Fifth Council of Constantinople

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Fifth Council of Constantinople is a name given by some to the Quinisext Council of 692, and by others to a series of six patriarchal councils held in the Byzantine capital Constantinople between 1341 and 1351 to deal with a dispute concerning the mystical doctrine of Hesychasm. These are referred to also as the Hesychast councils or the Palamite councils, since they discussed the theology of Gregory Palamas, whom Barlaam of Seminara opposed in the first of the series, and others in the succeeding five councils. The result of these councils is accepted as having the authority of an ecumenical council by Orthodox Christians[1] who sometimes call it the Ninth Ecumenical Council. Principal supporters of the view that this series of councils comprises the Ninth Ecumenical Council include Metropolitan Hierotheos (Vlachos) of Nafpaktos, Fr. John S. Romanides, and Fr. George Metallinos.

As it became clear that the dispute between Barlaam and Palamas was irreconcilable and would require the judgment of an episcopal council. A series of six patriarchal councils was held in Constantinople on 10 June 1341, August 1341, 4 November 1344, 1 February 1347, 8 February 1347, and 28 May 1351 to consider the issues.[2] Collectively, these councils are accepted as having ecumenical status by Orthodox Christians,[3] some of whom call them the Fifth Council of Constantinople and the Ninth Ecumenical Council.

The dispute over Hesychasm came before a synod held at Constantinople in May 1341 and presided over by the emperor Andronicus III Palaeologus . The assembly, influenced by the veneration in which the writings of Pseudo-Dionysius were held in the Eastern Church, condemned Barlaam, who recanted.

Barlaam's primary supporter Emperor Andronicus III died just five days after the synod ended. Although Barlaam initially hoped for a second chance to present his case against Palamas, he soon realised the futility of pursuing his cause, and left for Calabria where he converted to the Roman Church and was appointed Bishop of Gerace.[4]

After Barlaam's departure, Gregory Akindynos became the chief critic of Palamas. A second council held in Constantinople in August 1341 condemned Akindynos and affirmed to findings of the earlier council. Akindynos and his supporters gained a brief victory at the third synod held in 1344 which excommunicated Palamas and one of his disciples, Isidore Buchiras.[5] Palamas and Buchiras recanted.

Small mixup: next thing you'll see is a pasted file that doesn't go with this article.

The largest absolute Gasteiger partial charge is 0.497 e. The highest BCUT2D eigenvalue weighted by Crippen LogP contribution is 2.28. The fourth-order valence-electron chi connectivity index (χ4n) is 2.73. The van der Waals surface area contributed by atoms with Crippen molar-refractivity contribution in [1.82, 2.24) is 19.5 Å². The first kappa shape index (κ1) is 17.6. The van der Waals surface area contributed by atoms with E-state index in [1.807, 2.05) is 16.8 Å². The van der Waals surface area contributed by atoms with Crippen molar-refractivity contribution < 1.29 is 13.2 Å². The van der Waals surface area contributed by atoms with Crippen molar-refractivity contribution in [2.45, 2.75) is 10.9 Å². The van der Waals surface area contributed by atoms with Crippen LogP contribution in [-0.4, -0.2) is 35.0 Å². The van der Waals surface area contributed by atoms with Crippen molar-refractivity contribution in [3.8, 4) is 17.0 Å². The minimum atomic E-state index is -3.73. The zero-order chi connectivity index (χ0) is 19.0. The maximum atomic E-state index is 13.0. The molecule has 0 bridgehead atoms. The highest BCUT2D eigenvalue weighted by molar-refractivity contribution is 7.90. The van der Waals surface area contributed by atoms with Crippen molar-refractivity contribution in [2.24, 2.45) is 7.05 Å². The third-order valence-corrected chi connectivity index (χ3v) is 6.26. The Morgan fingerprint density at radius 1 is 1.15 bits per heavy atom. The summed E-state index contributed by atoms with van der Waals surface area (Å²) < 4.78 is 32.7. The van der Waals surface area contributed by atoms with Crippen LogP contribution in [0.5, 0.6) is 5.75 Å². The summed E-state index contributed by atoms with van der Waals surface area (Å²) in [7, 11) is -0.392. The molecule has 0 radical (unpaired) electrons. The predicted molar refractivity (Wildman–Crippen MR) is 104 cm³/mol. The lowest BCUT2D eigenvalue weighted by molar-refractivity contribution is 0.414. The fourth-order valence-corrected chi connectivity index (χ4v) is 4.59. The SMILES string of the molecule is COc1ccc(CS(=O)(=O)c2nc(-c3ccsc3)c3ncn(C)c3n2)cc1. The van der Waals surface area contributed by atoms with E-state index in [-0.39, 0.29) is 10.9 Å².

In 1347, however, after a vicious civil war, their protector, John Cantacuzenus, entered Constantinople and forced his opponents to crown him co-emperor. In February 1347, a fourth synod was held which deposed the patriarch, John XIV, and excommunicated Akindynos. Isidore Buchiras, who had been excommunicated by the third synod, was now made patriarch. In the same month, the Barlaamite party held a competing synod which refused to acknowledge Isidore and excommunicated Palamas. Akindynos having died in 1348, Nicephorus Gregoras became the chief opponent of Hesychasm.

In May 1351, a patriarchal council conclusively exonerated Palamas and condemned his opponents.[4] This synod ordered that the metropolitans of Ephesus and Ganos be defrocked and jailed. All those who were unwilling to submit to the orthodox view were to be excommunicated and kept under surveillance at their residences. A series of anathemas were pronounced against Barlaam, Akindynos and their followers; at the same time, a series of acclamations were also declared in favor of Gregory Palamas and the adherents of his doctrine.[6]

Gregoras refused to submit to the dictates of the synod and was effectively imprisoned in a monastery until the Palaeologi triumphed in 1354 and deposed Cantacuzenus.

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  1. ^ Tradition in the Orthodox Church
  2. ^ Gregory Palamas: Historical Timeline
  3. ^ "Tradition in the Orthodox Church". Retrieved 2010-12-28. 
  4. ^ a b "Gregory Palamas: An Historical Overview". Retrieved 2010-12-27. 
  5. ^ Fortescue, Adrian (1910), Hesychasm VII, New York: Robert Appleton Company, retrieved 2008-02-03 
  6. ^ Jugie, Martin. "The Palamite Controversy". Retrieved 2010-12-28.